However, an exact adjustment of the electric field strength in the avalanche region is important since, if the field strength in the avalanche region is too low, the sensitivity suffers, whereas the noise increases with the electric field strength in the avalanche region since stochastically generated charge carriers can also result in avalanche formation.

The maximum thickness of the known avalanche radiation detector is thus limited by the maximum permissible control voltage at the control electrode. However, in order to achieve the highest possible sensitivity, it is desirable that the avalanche radiation detector has the largest possible volume of photosensitive region which, however, is only possible to a limited extent because of the afore-mentioned thickness limitation. On the other hand, it is difficult to expand the photosensitive region in the lateral direction because large-area avalanche regions are difficult to produce from the production technology point of view due to the required structural accuracy of the pn junctions.

It is thus the object of the invention to provide an avalanche radiation detector which makes it possible to achieve enhanced sensitivity.

SUMMARY OF THE INVENTION

The above object of the invention is solved, starting from the previously described known avalanche radiation detector by providing the control electrode on the front side of the semiconductor substrate.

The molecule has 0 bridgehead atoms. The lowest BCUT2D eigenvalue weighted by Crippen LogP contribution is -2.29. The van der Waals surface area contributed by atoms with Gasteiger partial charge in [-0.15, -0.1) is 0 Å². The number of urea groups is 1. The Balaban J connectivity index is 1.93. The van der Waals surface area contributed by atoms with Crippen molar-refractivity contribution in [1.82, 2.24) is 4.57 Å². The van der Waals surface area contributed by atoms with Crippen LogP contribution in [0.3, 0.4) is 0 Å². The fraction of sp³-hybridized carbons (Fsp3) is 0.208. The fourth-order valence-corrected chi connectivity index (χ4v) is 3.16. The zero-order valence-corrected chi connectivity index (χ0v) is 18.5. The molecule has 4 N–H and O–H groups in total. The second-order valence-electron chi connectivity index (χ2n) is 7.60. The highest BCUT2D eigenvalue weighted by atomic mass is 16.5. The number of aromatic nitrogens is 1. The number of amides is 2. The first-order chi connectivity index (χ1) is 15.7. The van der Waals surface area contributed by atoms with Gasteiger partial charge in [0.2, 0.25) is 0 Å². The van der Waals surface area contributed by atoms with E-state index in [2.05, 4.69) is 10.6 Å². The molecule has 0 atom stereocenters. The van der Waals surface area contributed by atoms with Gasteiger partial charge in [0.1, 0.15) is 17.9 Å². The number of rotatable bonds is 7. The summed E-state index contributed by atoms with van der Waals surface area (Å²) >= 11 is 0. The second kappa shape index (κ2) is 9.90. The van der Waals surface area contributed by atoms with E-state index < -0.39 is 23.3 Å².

In accordance with one aspect of this invention, the control electrode for adjusting the electric field strength in the avalanche region is located not on the side of the avalanche radiation detector opposite to the avalanche region, but on the same side as the avalanche region. This has the advantage that as a result of the spatial proximity of the control electrode to the avalanche region, lower control voltages are sufficient to adjust the electric field strength in the avalanche region to the desired value. In addition, this arrangement of the control electrode also has the advantage that the required control voltages to adjust the electric field strength in the avalanche region are not influenced by the thickness of the avalanche radiation detector. The avalanche radiation detector according to the invention can thus be substantially thicker than the known avalanche radiation detector described initially, which results in a correspondingly higher sensitivity because of the enlarged photosensitive region. For example, the thickness of the avalanche radiation detector according to the invention can lie in the range between 30 μm and 1 mm, with any intermediate values within this range being possible.

The control electrode preferably surrounds the avalanche region in a ring shape, whereas the concept of a ring-shaped arrangement of the control electrode is not restricted to a circular or otherwise round configuration of the control electrode but also comprises an angular control electrode which encloses the avalanche region.